Yes, "mulch" is made from wood, it is wood chips, and as such it does contain cellulose, and, yes, termites do eat cellulose containing material. Therefore mulch should not be against a building or structure ... however ...

    This is also from the code, from the Residential code - townhouses are under the Residential code, Condominiums, however, are under the Building code, refer to next code reference for condos.
    - SECTION R320
    - - PROTECTION AGAINST TERMITES
    - - - R320.4 Concrete bearing ledge.
    - - - - Brick, stone or other veneer shall be supported by a concrete bearing ledge at least equal to the total thickness of the brick, stone or other veneer, which is poured integrally with the concrete foundation. No supplemental concrete foundation pours which will create a hidden cold joint shall be used without supplemental treatment in the foundation unless there is an approved physical barrier. An approved physical barrier shall also be installed from below the wall sill plate or first block course horizontally to embed in a mortar joint. If masonry veneer extends below grade, a termite protective treatment must be applied to the cavity created between the veneer and the foundation, in lieu of a physical barrier.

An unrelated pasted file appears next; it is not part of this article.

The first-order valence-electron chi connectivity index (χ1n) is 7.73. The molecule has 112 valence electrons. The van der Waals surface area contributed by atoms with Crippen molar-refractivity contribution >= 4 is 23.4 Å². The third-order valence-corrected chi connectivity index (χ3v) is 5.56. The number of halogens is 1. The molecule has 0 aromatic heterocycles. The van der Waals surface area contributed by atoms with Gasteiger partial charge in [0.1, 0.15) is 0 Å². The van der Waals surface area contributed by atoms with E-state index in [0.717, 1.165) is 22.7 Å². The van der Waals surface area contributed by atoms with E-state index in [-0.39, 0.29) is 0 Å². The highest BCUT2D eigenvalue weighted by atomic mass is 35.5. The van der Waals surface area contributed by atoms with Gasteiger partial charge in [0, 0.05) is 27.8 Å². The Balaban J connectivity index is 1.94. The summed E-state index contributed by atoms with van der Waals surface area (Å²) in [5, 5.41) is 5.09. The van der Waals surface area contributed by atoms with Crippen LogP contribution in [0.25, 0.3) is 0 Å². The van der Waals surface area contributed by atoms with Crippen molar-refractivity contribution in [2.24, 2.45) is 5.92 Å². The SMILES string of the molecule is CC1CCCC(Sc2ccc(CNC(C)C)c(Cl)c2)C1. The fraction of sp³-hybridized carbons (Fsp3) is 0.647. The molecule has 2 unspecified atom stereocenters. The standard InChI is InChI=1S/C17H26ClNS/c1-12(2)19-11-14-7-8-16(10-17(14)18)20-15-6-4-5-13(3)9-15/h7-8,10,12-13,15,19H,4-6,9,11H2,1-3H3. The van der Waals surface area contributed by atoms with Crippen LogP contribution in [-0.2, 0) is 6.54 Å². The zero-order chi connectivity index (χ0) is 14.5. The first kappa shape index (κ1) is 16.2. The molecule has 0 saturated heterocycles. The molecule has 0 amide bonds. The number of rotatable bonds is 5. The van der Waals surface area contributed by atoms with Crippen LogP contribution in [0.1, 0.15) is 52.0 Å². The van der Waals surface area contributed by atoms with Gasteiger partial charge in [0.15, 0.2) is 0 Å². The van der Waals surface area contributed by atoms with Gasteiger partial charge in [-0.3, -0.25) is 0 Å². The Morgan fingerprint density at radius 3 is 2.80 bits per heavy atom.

- - - - - Exception: Veneer supported by a shelf angle or lintel secured to the foundation sidewall in accordance with ACI 530/ASCE 5/TMS 402, provided at least a 6-inch (152 mm) clear inspection space of the foundation sidewall exterior exist between the veneer and the top of any soil, sod, mulch or other organic landscaping component, deck, apron, porch, walk or any other work immediately adjacent to or adjoining the structure.

    This is also from the code, except this in from the Building code instead of the Residential code, this applies to Condominiums, which are under the Building code.
    - SECTION 2114
    - - TERMITE INSPECTION
    - - - 2114.2 Concrete bearing ledge.